Home to the War Memorial and the McLaughlin Band Shell, Memorial Park makes up the cultural heart of downtown Oshawa.
The War Memorial, unveiled on Remembrance Day 1924, can largely be credited to Dr. T. E. Kaiser. He led the fundraising and letter writing efforts to get the memorial built. He also examined the designs of war memorials from around the world and selected the design of a memorial in Evesham, England as the basis for Oshawa’s War Memorial. He also acquired stones from every allied nation of the First World War, as well as from the battlefields on which Canadians fought.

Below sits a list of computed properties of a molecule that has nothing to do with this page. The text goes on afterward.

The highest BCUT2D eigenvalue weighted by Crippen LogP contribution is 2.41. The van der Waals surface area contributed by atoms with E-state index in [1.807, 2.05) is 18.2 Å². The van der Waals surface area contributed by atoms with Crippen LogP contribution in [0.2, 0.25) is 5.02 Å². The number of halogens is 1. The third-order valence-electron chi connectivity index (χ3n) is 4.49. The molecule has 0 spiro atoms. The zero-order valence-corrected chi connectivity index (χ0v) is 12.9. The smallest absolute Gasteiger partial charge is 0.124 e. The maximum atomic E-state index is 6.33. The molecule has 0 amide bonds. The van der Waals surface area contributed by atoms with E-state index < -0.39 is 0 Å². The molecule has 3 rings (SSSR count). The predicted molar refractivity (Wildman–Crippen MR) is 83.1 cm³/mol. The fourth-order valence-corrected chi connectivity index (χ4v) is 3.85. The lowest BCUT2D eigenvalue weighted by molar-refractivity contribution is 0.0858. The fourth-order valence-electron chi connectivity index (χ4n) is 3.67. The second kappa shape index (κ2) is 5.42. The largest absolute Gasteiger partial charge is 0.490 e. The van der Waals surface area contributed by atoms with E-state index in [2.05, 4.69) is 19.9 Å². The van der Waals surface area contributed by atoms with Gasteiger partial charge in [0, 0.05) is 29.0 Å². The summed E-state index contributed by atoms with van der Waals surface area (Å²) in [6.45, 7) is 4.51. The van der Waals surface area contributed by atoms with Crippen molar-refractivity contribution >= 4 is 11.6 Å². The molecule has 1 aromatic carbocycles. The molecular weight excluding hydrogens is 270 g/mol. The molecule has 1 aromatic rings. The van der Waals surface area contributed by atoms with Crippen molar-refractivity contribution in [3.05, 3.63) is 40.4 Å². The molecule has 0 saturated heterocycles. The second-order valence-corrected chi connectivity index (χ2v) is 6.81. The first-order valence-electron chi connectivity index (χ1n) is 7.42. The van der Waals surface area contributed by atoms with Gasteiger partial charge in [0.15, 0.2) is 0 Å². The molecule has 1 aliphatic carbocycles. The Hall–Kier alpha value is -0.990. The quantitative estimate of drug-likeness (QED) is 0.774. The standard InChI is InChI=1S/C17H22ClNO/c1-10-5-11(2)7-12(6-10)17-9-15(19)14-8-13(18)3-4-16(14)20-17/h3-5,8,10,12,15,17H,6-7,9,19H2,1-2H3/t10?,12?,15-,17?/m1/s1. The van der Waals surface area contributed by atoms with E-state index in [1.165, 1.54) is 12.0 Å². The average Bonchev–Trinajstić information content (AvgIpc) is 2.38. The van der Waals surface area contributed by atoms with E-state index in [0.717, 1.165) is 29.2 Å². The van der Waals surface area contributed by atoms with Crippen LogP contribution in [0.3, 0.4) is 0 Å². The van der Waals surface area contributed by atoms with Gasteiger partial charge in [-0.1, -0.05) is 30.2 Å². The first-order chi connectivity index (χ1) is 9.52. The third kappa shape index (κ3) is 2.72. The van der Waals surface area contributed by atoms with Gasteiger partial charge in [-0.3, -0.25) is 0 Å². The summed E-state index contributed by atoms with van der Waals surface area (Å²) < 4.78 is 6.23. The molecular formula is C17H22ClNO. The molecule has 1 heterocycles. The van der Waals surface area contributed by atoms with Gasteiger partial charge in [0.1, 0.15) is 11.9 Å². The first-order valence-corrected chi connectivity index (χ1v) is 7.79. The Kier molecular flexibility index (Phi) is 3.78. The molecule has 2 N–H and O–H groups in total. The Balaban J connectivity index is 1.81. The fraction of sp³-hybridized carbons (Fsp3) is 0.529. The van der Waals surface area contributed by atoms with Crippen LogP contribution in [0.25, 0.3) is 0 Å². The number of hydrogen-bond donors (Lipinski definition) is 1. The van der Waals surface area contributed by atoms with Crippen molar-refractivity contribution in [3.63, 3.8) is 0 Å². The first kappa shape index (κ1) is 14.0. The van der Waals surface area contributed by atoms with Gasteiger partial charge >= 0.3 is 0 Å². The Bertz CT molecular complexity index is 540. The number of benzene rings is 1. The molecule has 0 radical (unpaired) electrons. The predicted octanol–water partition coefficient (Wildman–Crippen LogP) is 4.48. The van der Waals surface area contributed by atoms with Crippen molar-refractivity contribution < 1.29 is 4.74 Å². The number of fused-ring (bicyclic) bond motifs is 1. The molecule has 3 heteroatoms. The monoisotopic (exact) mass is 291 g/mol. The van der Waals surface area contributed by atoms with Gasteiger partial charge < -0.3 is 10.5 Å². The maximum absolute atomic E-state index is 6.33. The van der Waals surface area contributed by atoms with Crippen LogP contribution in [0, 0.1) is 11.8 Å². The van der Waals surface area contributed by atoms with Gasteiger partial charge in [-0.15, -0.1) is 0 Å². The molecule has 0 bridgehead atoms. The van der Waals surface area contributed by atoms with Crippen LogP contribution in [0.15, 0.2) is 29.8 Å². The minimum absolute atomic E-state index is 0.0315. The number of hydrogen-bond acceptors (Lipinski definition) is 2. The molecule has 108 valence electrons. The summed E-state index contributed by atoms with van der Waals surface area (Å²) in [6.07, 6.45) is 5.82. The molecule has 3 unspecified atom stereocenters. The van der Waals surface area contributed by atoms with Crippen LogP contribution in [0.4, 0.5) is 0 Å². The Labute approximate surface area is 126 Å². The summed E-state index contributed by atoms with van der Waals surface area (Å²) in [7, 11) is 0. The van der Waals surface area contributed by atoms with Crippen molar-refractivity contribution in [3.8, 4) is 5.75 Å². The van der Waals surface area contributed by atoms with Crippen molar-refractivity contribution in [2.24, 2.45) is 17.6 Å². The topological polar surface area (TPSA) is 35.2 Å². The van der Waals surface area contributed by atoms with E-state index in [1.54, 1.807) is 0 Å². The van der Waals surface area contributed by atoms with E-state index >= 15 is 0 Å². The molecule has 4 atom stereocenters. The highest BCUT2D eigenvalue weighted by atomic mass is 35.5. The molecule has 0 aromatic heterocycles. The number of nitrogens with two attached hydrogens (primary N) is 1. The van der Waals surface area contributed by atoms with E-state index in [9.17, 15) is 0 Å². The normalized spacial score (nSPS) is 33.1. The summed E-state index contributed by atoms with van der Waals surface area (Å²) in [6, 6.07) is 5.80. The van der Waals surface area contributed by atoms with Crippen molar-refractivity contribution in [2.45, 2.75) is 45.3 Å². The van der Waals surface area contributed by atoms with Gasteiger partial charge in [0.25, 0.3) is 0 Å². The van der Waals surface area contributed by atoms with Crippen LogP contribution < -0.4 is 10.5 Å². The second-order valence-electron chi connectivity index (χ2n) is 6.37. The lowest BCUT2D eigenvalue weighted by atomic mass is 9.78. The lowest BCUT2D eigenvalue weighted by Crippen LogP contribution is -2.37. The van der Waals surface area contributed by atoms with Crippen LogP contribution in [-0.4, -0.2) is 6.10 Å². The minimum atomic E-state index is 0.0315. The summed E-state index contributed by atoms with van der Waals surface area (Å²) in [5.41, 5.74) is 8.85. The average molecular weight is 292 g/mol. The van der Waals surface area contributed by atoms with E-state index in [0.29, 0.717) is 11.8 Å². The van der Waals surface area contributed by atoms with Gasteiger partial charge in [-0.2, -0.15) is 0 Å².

In 1942 the McLaughlin Band Shell was opened. It gets its name from R. S. McLaughlin, who footed the bill for its design and construction after he was informed of the need for a place for the Ontario Regiment’s band to perform. The murals were added to the band shell in 1996.
Prior to the park’s establishment, the site was occupied by St. George’s Anglican Church from 1852 to 1924. In April of 1939 a stone commemorating the former site of St. George’s Church was placed in the park by members of the Church’s congregation.
It was also the second site of the Pedlar People LTD. factory, which operated at the corner of Simcoe and Metcalfe from 1892 to 1920. Today, there is a plaque in the park commemorating the factory and the role of Pedlar People in Oshawa’s industrial history.